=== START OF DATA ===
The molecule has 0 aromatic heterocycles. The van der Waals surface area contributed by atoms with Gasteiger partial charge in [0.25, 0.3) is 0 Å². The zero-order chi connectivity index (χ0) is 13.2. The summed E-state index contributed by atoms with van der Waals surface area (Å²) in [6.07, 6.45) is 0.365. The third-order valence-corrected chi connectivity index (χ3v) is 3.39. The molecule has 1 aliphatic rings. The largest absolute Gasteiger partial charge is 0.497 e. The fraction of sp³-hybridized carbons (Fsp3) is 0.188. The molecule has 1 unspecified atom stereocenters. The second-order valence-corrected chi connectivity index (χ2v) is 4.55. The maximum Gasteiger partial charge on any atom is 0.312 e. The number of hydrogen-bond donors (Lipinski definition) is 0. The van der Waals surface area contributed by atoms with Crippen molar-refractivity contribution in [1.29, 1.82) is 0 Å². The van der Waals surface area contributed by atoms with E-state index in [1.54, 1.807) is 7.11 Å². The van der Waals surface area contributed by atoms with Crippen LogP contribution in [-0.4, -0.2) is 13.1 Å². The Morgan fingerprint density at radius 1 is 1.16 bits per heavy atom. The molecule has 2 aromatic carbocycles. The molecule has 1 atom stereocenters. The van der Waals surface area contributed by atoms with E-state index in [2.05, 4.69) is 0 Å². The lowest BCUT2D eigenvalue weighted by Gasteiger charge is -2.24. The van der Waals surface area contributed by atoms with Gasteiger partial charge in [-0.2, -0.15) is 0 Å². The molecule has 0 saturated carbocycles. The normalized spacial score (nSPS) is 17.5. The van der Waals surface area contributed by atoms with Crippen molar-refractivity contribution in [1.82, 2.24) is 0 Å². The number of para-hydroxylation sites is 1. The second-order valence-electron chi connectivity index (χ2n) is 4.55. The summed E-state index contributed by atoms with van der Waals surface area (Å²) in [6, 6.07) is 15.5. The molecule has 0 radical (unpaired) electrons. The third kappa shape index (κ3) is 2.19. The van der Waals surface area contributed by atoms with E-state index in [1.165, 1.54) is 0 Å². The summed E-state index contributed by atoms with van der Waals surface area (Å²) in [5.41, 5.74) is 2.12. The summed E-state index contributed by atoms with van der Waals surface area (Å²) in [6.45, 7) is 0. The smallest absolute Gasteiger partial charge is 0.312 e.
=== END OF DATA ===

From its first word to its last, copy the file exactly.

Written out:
The molecule has 0 aromatic heterocycles. The van der Waals surface area contributed by atoms with Gasteiger partial charge in [0.25, 0.3) is 0 Å². The zero-order chi connectivity index (χ0) is 13.2. The summed E-state index contributed by atoms with van der Waals surface area (Å²) in [6.07, 6.45) is 0.365. The third-order valence-corrected chi connectivity index (χ3v) is 3.39. The molecule has 1 aliphatic rings. The largest absolute Gasteiger partial charge is 0.497 e. The fraction of sp³-hybridized carbons (Fsp3) is 0.188. The molecule has 1 unspecified atom stereocenters. The second-order valence-corrected chi connectivity index (χ2v) is 4.55. The maximum Gasteiger partial charge on any atom is 0.312 e. The number of hydrogen-bond donors (Lipinski definition) is 0. The van der Waals surface area contributed by atoms with Crippen molar-refractivity contribution in [1.29, 1.82) is 0 Å². The van der Waals surface area contributed by atoms with E-state index in [1.54, 1.807) is 7.11 Å². The van der Waals surface area contributed by atoms with Crippen LogP contribution in [-0.4, -0.2) is 13.1 Å². The Morgan fingerprint density at radius 1 is 1.16 bits per heavy atom. The molecule has 2 aromatic carbocycles. The molecule has 1 atom stereocenters. The van der Waals surface area contributed by atoms with E-state index in [2.05, 4.69) is 0 Å². The lowest BCUT2D eigenvalue weighted by Gasteiger charge is -2.24. The van der Waals surface area contributed by atoms with Gasteiger partial charge in [-0.2, -0.15) is 0 Å². The molecule has 0 saturated carbocycles. The normalized spacial score (nSPS) is 17.5. The van der Waals surface area contributed by atoms with Crippen molar-refractivity contribution in [1.82, 2.24) is 0 Å². The number of para-hydroxylation sites is 1. The second-order valence-electron chi connectivity index (χ2n) is 4.55. The summed E-state index contributed by atoms with van der Waals surface area (Å²) in [6, 6.07) is 15.5. The molecule has 0 radical (unpaired) electrons. The third kappa shape index (κ3) is 2.19. The van der Waals surface area contributed by atoms with E-state index in [1.165, 1.54) is 0 Å². The summed E-state index contributed by atoms with van der Waals surface area (Å²) in [5.41, 5.74) is 2.12. The summed E-state index contributed by atoms with van der Waals surface area (Å²) in [6.45, 7) is 0. The smallest absolute Gasteiger partial charge is 0.312 e.